It is easy when surrounded by academics to assume that everyone has a whole arsenal of degrees on their resume, but that simply isn’t the case. Even in Canada, a country with an exceptionally high rate of post-secondary education, only 24% of working-age adults have completed a university degree. Less than 8% have a graduate degree. It really is a very small group. Statistics like this show the privilege of graduate study – the chance to study a topic you love on somebody else’s dime. When you put it like that, it becomes real very quickly and the quest for meaning becomes acute. It is a gift to study, and I wanted to make it count.

American toys just didn’t do it for me. But what did? Anyone who has looked at my previous writing would see that I have a lifelong fascination with railways, but that I have struggled to reconcile it with academic work. My MA looked at model trains, but I couldn’t see the project getting bigger (thus my shift to toys). However, railways had been slowly creeping into my work through an unlikely avenue: treaties.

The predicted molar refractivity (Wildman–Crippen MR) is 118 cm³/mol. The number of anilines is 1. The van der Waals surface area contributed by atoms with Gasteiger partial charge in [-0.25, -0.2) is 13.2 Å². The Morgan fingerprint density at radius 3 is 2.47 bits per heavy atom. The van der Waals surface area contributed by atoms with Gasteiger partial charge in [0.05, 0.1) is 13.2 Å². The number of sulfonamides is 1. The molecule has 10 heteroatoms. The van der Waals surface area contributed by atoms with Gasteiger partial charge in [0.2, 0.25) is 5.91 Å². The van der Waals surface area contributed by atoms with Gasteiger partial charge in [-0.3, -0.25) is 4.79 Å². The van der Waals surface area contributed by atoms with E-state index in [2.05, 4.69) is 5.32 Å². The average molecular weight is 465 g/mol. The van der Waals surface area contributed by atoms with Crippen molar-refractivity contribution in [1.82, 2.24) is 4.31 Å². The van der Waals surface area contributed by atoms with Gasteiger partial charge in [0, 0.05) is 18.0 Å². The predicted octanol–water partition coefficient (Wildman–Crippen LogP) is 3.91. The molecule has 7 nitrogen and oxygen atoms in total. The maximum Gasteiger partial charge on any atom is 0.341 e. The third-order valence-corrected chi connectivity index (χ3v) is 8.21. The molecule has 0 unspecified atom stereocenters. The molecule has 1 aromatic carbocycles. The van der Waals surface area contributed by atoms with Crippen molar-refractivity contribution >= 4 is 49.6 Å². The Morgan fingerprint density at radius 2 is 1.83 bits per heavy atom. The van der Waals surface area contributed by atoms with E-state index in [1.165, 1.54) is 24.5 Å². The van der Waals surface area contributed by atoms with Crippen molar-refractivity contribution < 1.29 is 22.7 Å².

As part of my coursework, I took Prof. Heidi Bohaker’s Canada By Treaty, which examined the history of treaty-making between Indigenous groups and the Canadian government. I took it because I thought that it was important for a Canadian to know about the Indigenous issues that continue to be important today. Quickly, I realized that Treaty 9, signed in 1905-06 with additions in 1929-30, covered much of the land I had studied for my book on Ontario Northland. Even more interesting, the railway’s development coincided perfectly with the treaty. Coincidence? I think not. This turned into a paper, which became a conference paper, which became an article draft. Stuck facing an American future I didn’t want, the choice was clear: I was working on railways and Treaty 9 when I should have been looking at toys. On paper, I was studying toys. In spirit, I was studying treaties and railways. Most importantly, this meant something. The implications of Treaty 9 continue to affect thousands of lives every day. Transportation in Northern Ontario is a pressing issue. Perhaps most urgent, the Ring of Fire mining development in the region echoes the situation that led to the signing of Treaty 9 over a century ago.